Supply Chain Compromise
|Supply Chain Compromise|
|Platform||Linux, Windows, macOS|
|Data Sources||Web proxy, File monitoring|
|CAPEC ID||CAPEC-437, CAPEC-438, CAPEC-439|
Supply chain compromise is the manipulation of products or product delivery mechanisms prior to receipt by a final consumer for the purpose of data or system compromise. Supply chain compromise can take place at any stage of the supply chain including:
- Manipulation of development tools
- Manipulation of a development environment
- Manipulation of source code repositories (public or private)
- Manipulation of software update/distribution mechanisms
- Compromised/infected system images (multiple cases of removable media infected at the factory)
- Replacement of legitimate software with modified versions
- Sales of modified/counterfeit products to legitimate distributors
- Shipment interdiction
While supply chain compromise can impact any component of hardware or software, attackers looking to gain execution have often focused on malicious additions to legitimate software in software distribution or update channels.123 Targeting may be specific to a desired victim set4 or malicious software may be distributed to a broad set of consumers but only move on to additional tactics on specific victims.13
- Elderwood has targeted manufacturers in the supply chain for the defense industry.4
- CCBkdr was added to a legitimate, signed version 5.33 of the CCleaner software and distributed on CCleaner's distribution site.561
- Smoke Loader was distributed through a compromised update to a Tor client with a coin miner payload.2
Apply supply chain risk management (SCRM) practices and procedures7, such as supply chain analysis and appropriate risk management, throughout the life-cycle of a system.
Leverage established software development lifecycle (SDLC) practices8:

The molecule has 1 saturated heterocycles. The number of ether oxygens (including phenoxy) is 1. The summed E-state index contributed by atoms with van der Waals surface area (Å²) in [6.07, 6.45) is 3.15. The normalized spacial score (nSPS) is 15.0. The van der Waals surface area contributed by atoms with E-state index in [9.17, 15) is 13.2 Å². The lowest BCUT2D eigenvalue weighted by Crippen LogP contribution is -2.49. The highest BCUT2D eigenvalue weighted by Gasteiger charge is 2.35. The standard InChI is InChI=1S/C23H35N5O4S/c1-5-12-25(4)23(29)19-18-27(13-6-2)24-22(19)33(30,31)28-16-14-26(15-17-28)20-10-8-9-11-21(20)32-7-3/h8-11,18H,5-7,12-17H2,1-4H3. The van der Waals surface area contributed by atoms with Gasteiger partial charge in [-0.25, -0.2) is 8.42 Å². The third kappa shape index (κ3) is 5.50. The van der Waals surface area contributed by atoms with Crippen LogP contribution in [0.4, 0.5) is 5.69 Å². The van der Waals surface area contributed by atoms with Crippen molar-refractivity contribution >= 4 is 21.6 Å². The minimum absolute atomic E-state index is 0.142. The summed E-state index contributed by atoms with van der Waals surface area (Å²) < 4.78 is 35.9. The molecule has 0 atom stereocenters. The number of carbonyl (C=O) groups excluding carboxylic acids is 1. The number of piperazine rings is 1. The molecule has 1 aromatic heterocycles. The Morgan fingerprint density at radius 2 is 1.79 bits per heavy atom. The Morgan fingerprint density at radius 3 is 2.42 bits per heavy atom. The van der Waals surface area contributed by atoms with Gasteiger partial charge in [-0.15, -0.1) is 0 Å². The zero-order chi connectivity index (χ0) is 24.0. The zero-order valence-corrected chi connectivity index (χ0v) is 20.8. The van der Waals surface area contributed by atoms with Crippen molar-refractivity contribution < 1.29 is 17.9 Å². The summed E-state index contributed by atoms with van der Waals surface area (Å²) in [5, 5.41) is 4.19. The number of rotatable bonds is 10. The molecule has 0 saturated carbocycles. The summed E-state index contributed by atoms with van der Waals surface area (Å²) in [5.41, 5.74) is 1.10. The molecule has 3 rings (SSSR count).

- Uniquely Identify Supply Chain Elements, Processes, and Actors
- Limit Access and Exposure within the Supply Chain
- Establish and Maintain the Provenance of Elements, Processes, Tools, and Data
- Share Information within Strict Limits
- Perform SCRM Awareness and Training
- Use Defensive Design for Systems, Elements, and Processes
- Perform Continuous Integrator Review
- Strengthen Delivery Mechanisms
- Assure Sustainment Activities and Processes
- Manage Disposal and Final Disposition Activities throughout the System or Element Life Cycle
Use verification of distributed binaries through hash checking or other integrity checking mechanisms. Scan downloads for malicious signatures and attempt to test software and updates prior to deployment while taking note of potential suspicious activity. Perform physical inspection of hardware to look for potential tampering.
- Avast Threat Intelligence Team. (2018, March 8). New investigations into the CCleaner incident point to a possible third stage that had keylogger capacities. Retrieved March 15, 2018.
- Windows Defender Research. (2018, March 7). Behavior monitoring combined with machine learning spoils a massive Dofoil coin mining campaign. Retrieved March 20, 2018.
- Command Five Pty Ltd. (2011, September). SK Hack by an Advanced Persistent Threat. Retrieved April 6, 2018.
- O'Gorman, G., and McDonald, G.. (2012, September 6). The Elderwood Project. Retrieved February 15, 2018.
- Brumaghin, E. et al. (2017, September 18). CCleanup: A Vast Number of Machines at Risk. Retrieved March 9, 2018.
- Rosenberg, J. (2017, September 20). Evidence Aurora Operation Still Active: Supply Chain Attack Through CCleaner. Retrieved February 13, 2018.
- The MITRE Corporation. (2014). MITRE Systems Engineering Guide. Retrieved April 6, 2018.
- Boyens, J,. Et al.. (2002, October). Notional Supply Chain Risk Management Practices for Federal Information Systems. Retrieved April 6, 2018.